The deal is all but done but we still have no formal announcement that the ECB has exchanged its Greek bonds for new bonds that will be exempt from legal steps by Athens to force losses, as reported already.
The hold-up is, perhaps, over the issue of what to do about those Greek bonds held by eurozone national central banks in investment portfolios but not acquired under the ECB’s bond buying programme launched by Jean-Claude Trichet, then president, in May 2010. We don’t have any figures on how big these holdings are, or where exactly they are — although the biggest are thought to be held by the central banks of France, Cyprus and, of course, Greece. The Bundesbank has none. Read more
The European Central Bank’s governing council has a lot to discuss at Thursday’s meeting. Interest rates may not attract the most attention: the ECB’s main rate is widely expected to remain at 1 per cent.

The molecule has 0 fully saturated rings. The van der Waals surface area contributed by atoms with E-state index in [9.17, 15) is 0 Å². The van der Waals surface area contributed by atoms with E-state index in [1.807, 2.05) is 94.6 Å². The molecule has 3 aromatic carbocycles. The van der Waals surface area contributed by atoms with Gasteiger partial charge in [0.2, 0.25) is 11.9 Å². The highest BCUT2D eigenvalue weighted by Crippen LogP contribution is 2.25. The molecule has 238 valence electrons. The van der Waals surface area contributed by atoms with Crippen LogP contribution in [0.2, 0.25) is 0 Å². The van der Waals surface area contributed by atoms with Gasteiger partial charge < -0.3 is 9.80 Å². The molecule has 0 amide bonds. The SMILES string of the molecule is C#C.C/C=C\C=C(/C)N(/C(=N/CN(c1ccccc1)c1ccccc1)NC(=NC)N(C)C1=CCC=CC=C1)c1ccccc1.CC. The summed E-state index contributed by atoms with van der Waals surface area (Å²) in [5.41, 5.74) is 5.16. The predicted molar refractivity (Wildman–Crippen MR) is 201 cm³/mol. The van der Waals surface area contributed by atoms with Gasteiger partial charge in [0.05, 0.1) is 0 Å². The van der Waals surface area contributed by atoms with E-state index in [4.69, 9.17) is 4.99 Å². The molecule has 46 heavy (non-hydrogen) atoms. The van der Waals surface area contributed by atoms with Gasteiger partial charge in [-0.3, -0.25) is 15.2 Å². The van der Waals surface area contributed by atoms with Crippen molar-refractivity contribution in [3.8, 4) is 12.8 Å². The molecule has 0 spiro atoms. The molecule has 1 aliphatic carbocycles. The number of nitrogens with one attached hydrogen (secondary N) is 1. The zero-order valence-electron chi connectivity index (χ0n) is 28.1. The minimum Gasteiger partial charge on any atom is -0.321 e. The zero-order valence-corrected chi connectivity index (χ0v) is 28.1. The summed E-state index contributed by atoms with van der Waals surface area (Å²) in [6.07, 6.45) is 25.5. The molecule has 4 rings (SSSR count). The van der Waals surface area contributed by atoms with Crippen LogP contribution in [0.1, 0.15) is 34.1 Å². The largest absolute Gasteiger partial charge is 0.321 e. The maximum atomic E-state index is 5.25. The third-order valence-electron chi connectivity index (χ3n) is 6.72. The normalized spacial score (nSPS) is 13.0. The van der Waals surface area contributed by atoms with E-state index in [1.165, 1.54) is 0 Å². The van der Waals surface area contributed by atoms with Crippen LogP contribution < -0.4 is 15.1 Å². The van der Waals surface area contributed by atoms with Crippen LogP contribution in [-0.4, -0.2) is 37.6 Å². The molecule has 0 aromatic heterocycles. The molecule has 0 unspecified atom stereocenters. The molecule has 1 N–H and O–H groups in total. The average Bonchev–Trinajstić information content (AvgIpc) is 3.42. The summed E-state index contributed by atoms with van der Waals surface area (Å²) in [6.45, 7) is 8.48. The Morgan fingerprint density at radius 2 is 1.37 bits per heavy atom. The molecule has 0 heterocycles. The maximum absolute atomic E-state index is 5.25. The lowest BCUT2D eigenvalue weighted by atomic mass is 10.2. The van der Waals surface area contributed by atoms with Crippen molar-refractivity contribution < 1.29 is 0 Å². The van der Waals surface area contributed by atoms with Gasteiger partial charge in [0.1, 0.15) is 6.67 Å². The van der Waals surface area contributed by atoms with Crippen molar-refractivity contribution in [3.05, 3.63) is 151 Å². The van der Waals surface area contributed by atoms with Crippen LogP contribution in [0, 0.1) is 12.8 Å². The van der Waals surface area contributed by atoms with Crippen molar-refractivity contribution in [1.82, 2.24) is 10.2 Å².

Since January’s council meeting, the “tentative signs of stabilisation in activity at low levels” spotted by Mario Draghi, president, have been confirmed in economic indicators, especially eurozone purchasing managers’ indices. The latest bank lending data and survey of credit standards were very weak – but perhaps no weaker than expected. Crucially, it was too early for the impact of the €489bn of three year loans injected into the eurozone financial system by the ECB in December to have been felt.
Moreover, there seems little reason for the ECB to adjust interest rates ahead of a second three year longer-term refinancing operation (Ltro) on February 29. Instead, attention at Mr Draghi’s press conference is likely to focus on two issues: Greece, and the latest relaxation of ECB collateral rules. Read more
As Greece’s largest bond holder, with a portfolio worth perhaps €40bn, the European Central Bank is watching closely the tense and protracted negotiations over losses private investors would accept voluntarily as part of a second refinancing deal for the country. Mario Draghi, ECB president, will discuss progress when eurozone finance ministers gather tonight (Monday) in Brussels.
The ECB has two objectives: first, to secure a deal that has a reasonable chance of working and, second, to avoid bearing any burden itself. Neither will be easy. Read more